The EWC, together with 12 European and International authors’, performers’ and other creative workers’ organisations, urgently call for a human centric approach to generative AI, built upon informed consent, transparency, fair remuneration and contractual practices.
In light of the rapid development of facts surrounding the EU AI Act, and given that the situation evolves towards dangerous practices from AI big companies, EWC, honoring his policy of working together with other human authors organizations, signed this urgent call to an effective Human centric approach.
AUTHORS’, PERFORMERS’ AND OTHER CREATIVE WORKERS’ ORGANISATIONS JOINT STATEMENT ON ARTIFICIAL INTELLIGENCE AND THE DRAFT AI ACT
BRUSSELS, 26TH SEPTEMBER, 2023
We represent several hundred thousand professional authors, performers, and other creative workers and artists, who rely entirely on their ability to license and control the use of their work, as well as their voice, likeness, and other personal data, to make a living. We all share a common concern as generative AI rapidly spreads in a legal environment which is poorly enforced and lacks adequate safeguards regarding the use of our members’ works and personal data for AI training purposes. Equally problematic are the numerous unauthorised, abusive, and deceptively transformative uses of our members’ protected works and personal data by AI-powered technologies.
Our eyes are on the EU AI Act, which represents the first attempt by a major regulator to establish a legal framework for the advancement of this technology, while safeguarding fundamental societal and individual rights. As the negotiation of this Proposal enters its final “trilogue” stage, we must reiterate our position and insist on the absolute need for a human-centric approach to regulating generative AI. This approach should recognise, secure and enforce the right of our members to control the use of their artistic creations during the machine-learning process. To make sure it protects human artistry and creativity, it must be built upon principles of informed consent, transparency, fair remuneration and contractual practices.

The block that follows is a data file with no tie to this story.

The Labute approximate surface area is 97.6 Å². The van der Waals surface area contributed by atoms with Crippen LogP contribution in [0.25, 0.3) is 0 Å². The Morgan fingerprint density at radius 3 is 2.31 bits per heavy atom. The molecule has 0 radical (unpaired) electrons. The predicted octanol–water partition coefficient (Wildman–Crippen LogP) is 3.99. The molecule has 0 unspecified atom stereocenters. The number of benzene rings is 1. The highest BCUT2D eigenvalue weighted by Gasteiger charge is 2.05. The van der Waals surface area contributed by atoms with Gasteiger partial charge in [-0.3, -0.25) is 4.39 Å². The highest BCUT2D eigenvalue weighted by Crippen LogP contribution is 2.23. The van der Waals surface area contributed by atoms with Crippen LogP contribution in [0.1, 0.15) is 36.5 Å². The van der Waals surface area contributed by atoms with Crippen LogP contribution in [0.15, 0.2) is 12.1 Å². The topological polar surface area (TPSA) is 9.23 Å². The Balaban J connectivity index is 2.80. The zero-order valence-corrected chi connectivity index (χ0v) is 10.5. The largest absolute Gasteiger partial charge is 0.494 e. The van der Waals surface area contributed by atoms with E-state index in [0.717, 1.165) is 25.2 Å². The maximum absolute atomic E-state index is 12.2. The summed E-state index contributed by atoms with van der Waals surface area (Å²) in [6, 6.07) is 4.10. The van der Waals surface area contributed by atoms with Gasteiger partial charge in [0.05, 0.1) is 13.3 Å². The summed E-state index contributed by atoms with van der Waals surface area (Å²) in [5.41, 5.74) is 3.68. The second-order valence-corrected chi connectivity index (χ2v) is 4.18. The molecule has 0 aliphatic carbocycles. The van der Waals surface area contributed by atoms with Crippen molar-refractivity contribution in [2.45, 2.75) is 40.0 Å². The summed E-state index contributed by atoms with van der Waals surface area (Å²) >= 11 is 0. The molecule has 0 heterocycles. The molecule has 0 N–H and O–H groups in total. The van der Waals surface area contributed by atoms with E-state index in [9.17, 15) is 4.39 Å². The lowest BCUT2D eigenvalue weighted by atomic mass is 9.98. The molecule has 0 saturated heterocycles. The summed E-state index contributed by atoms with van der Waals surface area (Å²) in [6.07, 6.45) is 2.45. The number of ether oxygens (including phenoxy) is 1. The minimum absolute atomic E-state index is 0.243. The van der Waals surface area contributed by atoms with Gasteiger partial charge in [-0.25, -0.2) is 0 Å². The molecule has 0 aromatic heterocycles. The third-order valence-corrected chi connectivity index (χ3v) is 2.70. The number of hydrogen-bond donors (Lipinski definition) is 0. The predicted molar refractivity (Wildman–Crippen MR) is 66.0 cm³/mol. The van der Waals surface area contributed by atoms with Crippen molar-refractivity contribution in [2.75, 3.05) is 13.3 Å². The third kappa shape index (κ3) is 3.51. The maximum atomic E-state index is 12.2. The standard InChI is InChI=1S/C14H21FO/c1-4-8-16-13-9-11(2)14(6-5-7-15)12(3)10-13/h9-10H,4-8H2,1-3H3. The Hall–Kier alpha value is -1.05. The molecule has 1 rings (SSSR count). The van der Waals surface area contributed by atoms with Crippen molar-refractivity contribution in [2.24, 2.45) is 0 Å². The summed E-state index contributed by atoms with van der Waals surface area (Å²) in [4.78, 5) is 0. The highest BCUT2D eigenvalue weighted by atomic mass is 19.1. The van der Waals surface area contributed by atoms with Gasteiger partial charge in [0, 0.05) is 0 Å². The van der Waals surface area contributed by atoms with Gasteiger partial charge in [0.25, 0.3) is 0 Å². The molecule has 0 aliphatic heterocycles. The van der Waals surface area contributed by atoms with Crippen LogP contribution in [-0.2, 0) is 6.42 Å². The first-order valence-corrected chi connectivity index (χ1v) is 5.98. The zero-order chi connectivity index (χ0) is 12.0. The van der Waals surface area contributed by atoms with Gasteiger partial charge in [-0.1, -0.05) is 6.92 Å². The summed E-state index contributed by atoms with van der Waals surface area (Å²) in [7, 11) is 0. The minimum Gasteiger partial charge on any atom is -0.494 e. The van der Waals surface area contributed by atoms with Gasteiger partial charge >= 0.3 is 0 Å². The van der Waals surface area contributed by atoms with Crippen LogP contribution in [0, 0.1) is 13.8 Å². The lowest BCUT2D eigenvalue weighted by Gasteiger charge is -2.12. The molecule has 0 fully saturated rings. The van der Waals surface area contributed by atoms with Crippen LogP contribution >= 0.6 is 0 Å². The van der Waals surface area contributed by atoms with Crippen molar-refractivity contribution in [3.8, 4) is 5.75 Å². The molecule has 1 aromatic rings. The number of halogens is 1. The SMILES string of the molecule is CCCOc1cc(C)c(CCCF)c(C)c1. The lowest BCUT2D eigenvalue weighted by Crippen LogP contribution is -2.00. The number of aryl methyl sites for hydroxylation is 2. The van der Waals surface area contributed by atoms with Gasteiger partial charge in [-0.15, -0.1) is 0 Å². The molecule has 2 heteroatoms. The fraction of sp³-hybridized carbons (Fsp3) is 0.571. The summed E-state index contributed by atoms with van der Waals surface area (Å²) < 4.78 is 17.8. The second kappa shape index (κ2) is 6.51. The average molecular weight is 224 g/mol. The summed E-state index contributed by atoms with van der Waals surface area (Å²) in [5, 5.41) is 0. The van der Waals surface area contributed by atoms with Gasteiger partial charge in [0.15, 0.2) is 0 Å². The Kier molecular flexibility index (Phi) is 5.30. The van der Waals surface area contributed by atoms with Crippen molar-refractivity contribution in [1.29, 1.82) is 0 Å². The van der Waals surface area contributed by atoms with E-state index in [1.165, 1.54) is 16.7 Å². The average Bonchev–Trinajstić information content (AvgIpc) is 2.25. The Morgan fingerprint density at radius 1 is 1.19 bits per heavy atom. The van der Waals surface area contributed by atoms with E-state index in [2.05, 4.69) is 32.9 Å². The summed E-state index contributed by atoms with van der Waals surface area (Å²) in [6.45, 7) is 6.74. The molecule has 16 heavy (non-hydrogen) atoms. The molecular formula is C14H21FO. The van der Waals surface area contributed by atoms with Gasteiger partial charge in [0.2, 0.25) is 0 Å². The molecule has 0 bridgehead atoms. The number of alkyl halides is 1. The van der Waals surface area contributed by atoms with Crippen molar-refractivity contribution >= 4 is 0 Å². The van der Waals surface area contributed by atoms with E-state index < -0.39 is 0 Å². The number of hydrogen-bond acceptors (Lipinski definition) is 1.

We acknowledge that AI represents an extraordinary technological advancement with immense potential to enhance various aspects of our lives, including in our sectors. However, it is crucial to recognise that alongside these benefits, there exists a darker aspect to this technology. Generative AI is trained on large sets of data and huge amounts of protected contents scraped and copied from the internet. It is programmed to deliver outputs that closely mimic and have the ability to compete with human creation.
“As the AI Act approaches its final stage of negotiations, the creative professionals we represent request absolute transparency to be prioritised”.
This technology poses several risks to our creative communities:
Firstly, the protected works, voices, and images of our members are often used without their knowledge, consent and remuneration to generate content. Some of these uses may harm their moral and personality rights and prejudice their personal and professional reputation. Additionally, there is a risk that their own work may become displaced, forcing them to compete against their digital replicas, with dire economic consequences. There is also a broader societal risk, as people may be led to believe that the content they encounter—whether in text, audio, or visuals—is a genuine and truthful human creation, when it is the mere result of AI generation or manipulation. This deception can have far- reaching implications for the spread of misinformation and the erosion of trust in the authenticity of digital content.